Alcohol To-Go Permanent, Per New Texas Law Just Signed by Gov. Abbott

THANKS TO THE efforts of the Texas Legislature and Texas Gov. Greg Abbott, Texans who have grown accustomed to ordering alcoholic beverages for pickup or delivery during the pandemic will be able to continue doing so permanently — undoubtedly welcome news to those who have gotten used to ordering margaritas by the gallon (which is arguably exactly how they should be ordered).


House Bill 1024 was approved by the Legislature on April 28 and immediately goes into effect after being signed into law by Gov. Abbot today. It turned the temporary waivers granted during the pandemic — allowing businesses to sell alcohol, including mixed drinks, for pickup by customers or for delivery — into permanent rules enshrined under Texas law. The bill also allows third parties, including agents of the retailer or permitted contractors, to make deliveries on the behalf of customers. All alcohol orders must be made with food orders.

"This new law will help businesses keep their doors open and ensure Texans keep their jobs," said TABC Executive Director Bentley Nettles in a statement. "TABC is grateful to Governor Abbott and members of the Texas Legislature for their leadership on this critically important measure. And a big thank you goes out to the efforts of alcohol retailers who have been safely and responsibly selling alcohol to go under last year's waiver."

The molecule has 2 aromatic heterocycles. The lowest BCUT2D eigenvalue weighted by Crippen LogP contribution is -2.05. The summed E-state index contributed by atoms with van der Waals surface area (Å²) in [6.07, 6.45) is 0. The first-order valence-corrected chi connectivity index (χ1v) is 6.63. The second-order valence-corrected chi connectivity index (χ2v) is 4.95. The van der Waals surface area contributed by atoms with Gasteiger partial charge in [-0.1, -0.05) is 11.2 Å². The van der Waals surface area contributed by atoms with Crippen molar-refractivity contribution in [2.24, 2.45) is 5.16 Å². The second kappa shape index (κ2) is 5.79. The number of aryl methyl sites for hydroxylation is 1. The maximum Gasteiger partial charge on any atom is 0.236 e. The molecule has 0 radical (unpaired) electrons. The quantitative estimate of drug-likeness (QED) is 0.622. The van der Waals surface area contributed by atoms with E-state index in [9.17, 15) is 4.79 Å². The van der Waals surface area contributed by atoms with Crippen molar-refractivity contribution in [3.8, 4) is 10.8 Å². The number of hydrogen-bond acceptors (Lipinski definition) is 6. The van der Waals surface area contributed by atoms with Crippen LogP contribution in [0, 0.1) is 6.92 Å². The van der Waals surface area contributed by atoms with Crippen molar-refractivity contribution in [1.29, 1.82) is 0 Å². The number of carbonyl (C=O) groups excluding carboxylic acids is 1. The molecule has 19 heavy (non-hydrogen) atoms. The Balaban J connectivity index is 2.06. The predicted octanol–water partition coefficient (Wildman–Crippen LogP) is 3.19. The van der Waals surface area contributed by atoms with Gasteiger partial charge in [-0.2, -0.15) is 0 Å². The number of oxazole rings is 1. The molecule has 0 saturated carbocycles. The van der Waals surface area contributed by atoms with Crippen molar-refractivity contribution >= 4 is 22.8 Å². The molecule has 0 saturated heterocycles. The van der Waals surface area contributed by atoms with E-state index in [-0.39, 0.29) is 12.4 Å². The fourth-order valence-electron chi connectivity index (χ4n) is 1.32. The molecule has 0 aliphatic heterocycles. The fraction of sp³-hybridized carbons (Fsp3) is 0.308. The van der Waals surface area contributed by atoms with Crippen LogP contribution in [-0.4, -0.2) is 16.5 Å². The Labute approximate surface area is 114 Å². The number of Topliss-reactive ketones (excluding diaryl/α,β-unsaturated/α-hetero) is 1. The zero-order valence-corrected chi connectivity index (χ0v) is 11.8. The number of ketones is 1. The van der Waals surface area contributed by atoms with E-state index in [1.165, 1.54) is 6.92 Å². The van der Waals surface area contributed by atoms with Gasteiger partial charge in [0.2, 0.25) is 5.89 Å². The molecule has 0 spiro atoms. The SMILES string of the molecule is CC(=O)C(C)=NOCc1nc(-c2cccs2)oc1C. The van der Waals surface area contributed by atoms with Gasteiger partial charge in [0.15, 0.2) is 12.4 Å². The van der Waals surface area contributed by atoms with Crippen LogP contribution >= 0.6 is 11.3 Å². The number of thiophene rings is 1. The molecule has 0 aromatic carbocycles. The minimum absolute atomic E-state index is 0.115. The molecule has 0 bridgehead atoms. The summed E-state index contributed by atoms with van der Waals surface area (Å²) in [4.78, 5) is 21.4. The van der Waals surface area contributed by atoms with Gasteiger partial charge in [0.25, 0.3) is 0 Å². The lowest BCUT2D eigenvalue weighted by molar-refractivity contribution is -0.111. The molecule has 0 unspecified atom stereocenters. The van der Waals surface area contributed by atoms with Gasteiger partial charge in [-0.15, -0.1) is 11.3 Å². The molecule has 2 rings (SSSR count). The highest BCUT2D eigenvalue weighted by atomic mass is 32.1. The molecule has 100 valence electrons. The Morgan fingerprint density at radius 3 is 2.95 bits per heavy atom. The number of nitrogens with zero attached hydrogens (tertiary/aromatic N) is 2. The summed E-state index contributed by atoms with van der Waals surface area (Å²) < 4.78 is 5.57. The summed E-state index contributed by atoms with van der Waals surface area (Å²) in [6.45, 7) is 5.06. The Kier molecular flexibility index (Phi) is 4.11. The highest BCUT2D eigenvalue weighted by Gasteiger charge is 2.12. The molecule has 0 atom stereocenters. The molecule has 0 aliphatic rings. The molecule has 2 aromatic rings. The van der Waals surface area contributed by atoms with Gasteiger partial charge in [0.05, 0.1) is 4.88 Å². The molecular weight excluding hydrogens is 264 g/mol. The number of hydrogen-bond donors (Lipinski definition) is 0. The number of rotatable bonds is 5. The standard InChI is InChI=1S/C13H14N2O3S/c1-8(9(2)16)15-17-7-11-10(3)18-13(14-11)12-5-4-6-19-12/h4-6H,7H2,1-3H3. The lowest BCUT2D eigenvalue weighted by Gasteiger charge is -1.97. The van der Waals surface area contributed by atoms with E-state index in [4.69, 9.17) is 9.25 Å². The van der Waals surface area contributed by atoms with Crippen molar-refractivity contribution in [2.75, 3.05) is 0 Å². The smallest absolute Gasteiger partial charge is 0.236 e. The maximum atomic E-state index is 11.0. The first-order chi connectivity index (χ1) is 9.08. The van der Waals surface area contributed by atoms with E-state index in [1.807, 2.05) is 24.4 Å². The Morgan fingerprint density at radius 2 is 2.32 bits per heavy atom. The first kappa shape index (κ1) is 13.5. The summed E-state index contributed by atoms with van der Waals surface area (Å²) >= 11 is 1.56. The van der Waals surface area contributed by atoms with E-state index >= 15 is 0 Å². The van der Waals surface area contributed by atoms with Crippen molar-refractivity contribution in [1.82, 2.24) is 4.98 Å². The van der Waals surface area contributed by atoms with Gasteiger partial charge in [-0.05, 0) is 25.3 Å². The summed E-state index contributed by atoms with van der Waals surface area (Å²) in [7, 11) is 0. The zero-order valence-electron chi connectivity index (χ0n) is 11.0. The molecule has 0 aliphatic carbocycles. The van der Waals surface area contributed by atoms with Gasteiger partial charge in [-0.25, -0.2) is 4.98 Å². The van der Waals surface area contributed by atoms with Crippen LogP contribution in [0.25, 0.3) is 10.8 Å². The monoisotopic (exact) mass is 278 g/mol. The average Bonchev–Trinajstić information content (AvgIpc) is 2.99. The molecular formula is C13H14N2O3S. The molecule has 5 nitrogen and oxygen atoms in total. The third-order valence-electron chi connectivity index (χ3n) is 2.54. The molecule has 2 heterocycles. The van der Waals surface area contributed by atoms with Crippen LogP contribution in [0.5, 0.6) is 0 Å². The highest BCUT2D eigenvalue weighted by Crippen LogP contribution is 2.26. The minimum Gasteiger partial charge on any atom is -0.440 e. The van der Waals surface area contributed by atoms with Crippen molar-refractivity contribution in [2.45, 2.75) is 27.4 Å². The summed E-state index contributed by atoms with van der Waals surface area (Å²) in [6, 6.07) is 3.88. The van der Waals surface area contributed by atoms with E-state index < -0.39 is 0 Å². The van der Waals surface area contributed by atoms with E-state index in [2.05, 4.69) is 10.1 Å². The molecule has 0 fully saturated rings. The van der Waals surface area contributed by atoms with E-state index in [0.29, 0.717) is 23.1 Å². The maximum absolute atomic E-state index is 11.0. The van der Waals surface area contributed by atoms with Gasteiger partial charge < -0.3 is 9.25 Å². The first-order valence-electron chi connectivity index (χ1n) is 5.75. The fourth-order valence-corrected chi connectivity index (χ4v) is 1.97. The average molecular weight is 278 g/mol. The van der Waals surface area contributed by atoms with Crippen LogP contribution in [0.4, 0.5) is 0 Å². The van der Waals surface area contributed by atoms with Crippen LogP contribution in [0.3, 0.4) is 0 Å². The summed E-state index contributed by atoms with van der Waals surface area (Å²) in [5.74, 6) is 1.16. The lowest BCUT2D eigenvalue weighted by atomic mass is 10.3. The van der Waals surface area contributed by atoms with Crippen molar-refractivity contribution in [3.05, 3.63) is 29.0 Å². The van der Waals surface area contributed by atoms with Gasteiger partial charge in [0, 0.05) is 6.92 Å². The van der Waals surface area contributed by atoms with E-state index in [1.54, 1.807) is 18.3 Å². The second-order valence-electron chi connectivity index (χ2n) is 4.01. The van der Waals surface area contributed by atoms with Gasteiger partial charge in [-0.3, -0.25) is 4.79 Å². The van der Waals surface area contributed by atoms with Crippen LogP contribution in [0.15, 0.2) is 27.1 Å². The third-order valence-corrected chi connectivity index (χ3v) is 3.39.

Establishments must continue following strict rules dictating how their adult beverages are packaged — for example, serving wine or malt beverages in their original or tamper-proof containers, and serving distilled spirits in original single-serving containers of no greater than 375 milliliters — but the law is extremely welcome news for Texas bars and restaurants who have been hit exceptionally hard by the pandemic.

Food

“I WISH I came here sooner to experience this amazing city,” says advanced sommelier Rachel Van Til of her move to Houston just one year before the pandemic lockdown. When Covid appeared in 2020, along with layoffs and closings, it led to a career swerve for Van Til, a working mom who was a sommelier at Pappas Steakhouse. She took over the wine program at The Clubs at Houston Oaks, a posh (initiation fees can range into the six figures) members-only club northwest of the city with 10 lodges, 17 lakes, 900 acres and six dining options. Speaking of lots of good food and vino, the club’s 2022 Wine and Food Classic is this February 12 — it’s a great chance to taste hundreds of wines from around the world and learn about them from winemakers and professionals. “It’s our largest event of the year and it’s open to the public.” In our Q&A, Rachel dishes on her favorite date night, best wines to try this year and her brush with the me-too movement!

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